On the last Saturday of February, as a result of posters placed in strategic places on the island, there was a huge turnout to listen to the plans that John Rogers and his partners had in store for changes on the Isles of Capri. John is the former owner, with his wife, Alex Alexander, of the hugely successful Blue Heron restaurant and has lived on Isles of Capri for 21 years, more than most in the audience. To be sure, John Rogers is a businessman, and a savvy one.
Residents and their friends walked, drove, biked and golf-carted to the event on Saturday morning, most anxious to be reassured that their peace and quality of life would not decline and a degree of curiosity about what was in the planning phases despite the rumors. Yes, in every community there are the rumors, mostly with no substantive data.
It was excellent judgement to schedule an informative meeting to assuage the rumors and rising anxiety about traffic issues, home security, impact on neighbors, crowded boating lanes, late night hours and more.
John Rogers had huge schematics of the plans in several locations on the property so many people could access them and they did. Most, like me, weren’t sure exactly what they were looking at, but he tried to explain verbally what the plans were. Frankly, I thought it was an ambitious plan, but as the sections of the plan were explained, it made more sense.
The project, to me, took into account the following; fun and opportunities for residents and visitors, (I’ll get to the specifics of those in a bit), safety, music, 116 slips and dockage for charters, fishing boats and individual visitors to the island; where gas will be sold locally, nine personally owned stationary food trucks, a dance floor and music area, picnic tables outside and second floor access to balconies for eating and drinking, generous restrooms inside the building on the ground level, a large wall on the north side for showing movies during holiday celebrations (or possibly for family rentals?) oh, and get this, a special safe play area for kids, parents or grandparents to interact safely and have fun outside…in other words, more resources than Celebration Park on Bayshore, not that there’s anything wrong with Celebration Park. In fact if you haven’t tried it yet, be sure and get the lobster rolls and then head down to the bar area for a cocktail or beer to accompany your lunch.
Getting back to the play area, John envisions this with sand, some fun games, and a place for children to let off some steam in view of their parents and grandparents or all play together.
There were lots of questions brought up by the participants and John answered all tactfully and with information. The biggest concern t was about the traffic issues. John stated that he and his partners had purchased a section of the large inner parcel that could be used for parking and they were hopeful that the center parcel could be reconfigured for better access and parking, but it wasn’t just the parking issue.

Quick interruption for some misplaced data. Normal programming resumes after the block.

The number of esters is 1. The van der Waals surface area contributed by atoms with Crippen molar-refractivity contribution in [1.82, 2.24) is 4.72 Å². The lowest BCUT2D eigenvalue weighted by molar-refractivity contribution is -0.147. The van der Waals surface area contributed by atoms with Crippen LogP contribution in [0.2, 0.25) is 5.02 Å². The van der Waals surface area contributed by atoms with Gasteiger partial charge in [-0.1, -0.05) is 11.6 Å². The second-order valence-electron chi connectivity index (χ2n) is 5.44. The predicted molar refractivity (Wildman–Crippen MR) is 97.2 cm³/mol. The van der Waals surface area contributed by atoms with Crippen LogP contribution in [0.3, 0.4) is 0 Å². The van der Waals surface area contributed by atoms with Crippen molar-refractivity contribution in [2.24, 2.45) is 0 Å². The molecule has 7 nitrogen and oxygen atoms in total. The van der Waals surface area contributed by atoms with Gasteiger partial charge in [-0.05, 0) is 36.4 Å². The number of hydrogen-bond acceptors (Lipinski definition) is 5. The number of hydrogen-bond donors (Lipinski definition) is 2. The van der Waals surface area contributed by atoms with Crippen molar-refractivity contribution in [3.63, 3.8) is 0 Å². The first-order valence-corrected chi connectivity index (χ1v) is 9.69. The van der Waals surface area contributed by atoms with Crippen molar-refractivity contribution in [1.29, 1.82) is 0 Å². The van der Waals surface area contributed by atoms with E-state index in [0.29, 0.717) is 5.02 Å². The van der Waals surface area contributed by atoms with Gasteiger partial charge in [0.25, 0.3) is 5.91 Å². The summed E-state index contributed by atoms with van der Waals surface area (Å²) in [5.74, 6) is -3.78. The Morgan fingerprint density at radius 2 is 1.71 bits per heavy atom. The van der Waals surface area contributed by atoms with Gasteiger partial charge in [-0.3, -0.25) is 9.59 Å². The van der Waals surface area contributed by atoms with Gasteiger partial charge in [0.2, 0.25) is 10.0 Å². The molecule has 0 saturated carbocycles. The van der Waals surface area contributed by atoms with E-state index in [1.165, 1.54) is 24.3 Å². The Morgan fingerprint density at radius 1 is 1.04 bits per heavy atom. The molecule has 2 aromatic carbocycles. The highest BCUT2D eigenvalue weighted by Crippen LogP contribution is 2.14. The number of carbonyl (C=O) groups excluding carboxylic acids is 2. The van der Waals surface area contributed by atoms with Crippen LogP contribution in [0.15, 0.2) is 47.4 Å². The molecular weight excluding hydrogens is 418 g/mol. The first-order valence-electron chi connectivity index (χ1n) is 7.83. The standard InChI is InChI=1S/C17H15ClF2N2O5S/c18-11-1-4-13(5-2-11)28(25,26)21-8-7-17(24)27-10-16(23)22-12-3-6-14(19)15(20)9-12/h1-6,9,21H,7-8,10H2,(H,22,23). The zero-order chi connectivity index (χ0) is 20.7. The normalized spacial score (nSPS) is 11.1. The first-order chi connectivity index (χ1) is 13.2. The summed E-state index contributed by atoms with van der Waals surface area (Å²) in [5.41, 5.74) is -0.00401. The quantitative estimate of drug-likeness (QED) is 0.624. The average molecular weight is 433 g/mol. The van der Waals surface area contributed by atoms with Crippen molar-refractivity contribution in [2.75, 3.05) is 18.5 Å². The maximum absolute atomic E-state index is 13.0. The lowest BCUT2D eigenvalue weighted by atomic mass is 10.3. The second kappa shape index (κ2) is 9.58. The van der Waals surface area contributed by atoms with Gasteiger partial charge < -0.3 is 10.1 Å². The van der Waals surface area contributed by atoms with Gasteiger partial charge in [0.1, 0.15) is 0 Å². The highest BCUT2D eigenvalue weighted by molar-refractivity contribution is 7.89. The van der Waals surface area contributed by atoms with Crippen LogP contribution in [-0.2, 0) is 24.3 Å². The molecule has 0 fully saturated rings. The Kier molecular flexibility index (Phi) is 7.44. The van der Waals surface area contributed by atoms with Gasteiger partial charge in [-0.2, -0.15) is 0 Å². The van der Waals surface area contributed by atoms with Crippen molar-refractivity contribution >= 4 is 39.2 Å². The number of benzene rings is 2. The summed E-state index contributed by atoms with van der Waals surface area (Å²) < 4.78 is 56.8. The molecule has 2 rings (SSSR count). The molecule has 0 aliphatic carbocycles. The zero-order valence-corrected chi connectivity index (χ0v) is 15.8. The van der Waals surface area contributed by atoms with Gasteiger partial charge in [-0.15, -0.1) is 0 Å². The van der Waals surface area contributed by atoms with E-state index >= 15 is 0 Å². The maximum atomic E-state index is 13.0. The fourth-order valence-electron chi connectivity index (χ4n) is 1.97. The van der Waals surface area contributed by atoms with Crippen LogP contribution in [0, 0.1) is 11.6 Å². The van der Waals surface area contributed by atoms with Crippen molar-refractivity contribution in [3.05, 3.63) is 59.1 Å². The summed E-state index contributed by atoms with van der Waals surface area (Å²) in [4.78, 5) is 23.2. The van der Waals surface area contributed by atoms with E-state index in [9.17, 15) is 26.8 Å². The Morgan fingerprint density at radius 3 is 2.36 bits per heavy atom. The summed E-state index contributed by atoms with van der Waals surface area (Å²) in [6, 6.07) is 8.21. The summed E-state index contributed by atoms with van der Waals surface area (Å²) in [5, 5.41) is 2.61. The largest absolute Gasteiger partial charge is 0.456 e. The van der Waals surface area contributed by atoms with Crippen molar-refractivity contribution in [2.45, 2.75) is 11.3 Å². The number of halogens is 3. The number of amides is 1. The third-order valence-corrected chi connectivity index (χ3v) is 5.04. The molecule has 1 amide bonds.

Concerns from Tarpon Village residents were focused on noise, traffic, litter, whether there would be a wall or fence between them and the project and the hours the venue would be open. John addressed the concerns. There would be adequate parking both on the property and possibly in the newly purchased land in the center of the island; hours would be 10am to 10pm with possibly a food truck that would serve coffee and breakfast to those early walkers, runners, and bikers (and there are many) who’d like to stop for a breather and visit with friends before finishing their route.
One of the biggest concerns came from a few Capri Community Church attendees who said that after church let out, they had to wait through two light changes even now, due to the traffic, before heading out on Collier Blvd. Although there were some in the audience that countered that they had to wait through four light changes at intersections in Naples, but the delay at this particular light was particularly bothersome to the people that spoke up. John said he would see if there was a solution. Like this conundrum, John seemed committed to solve concerns.
Time will tell. There are permits already issued, according to John, and more are on the path to change the way of life that Capri residents savor. The days of walking, running, biking, playing bocce, fishing, boating, partying could all be changed, improved or maybe not. Can we exist with progress? Can we be changeable, flexible, and faced with change, meet it in the middle and decide on a mutual solution?
One of the things that John made plain in his reveal of the proposed changes is that, no matter what you may think, there are more changes and building coming.
So, what do we do as a community? Work together, share ideas and compromise or fight a losing battle that still changes things in the end? I personally don’t know. But it’s a good sign that John Rogers is willing to share information and listen and, hopefully, his partners will follow this lead.
Watch for more information on the Isles of Capri development in upcoming editions of Coastal Breeze News.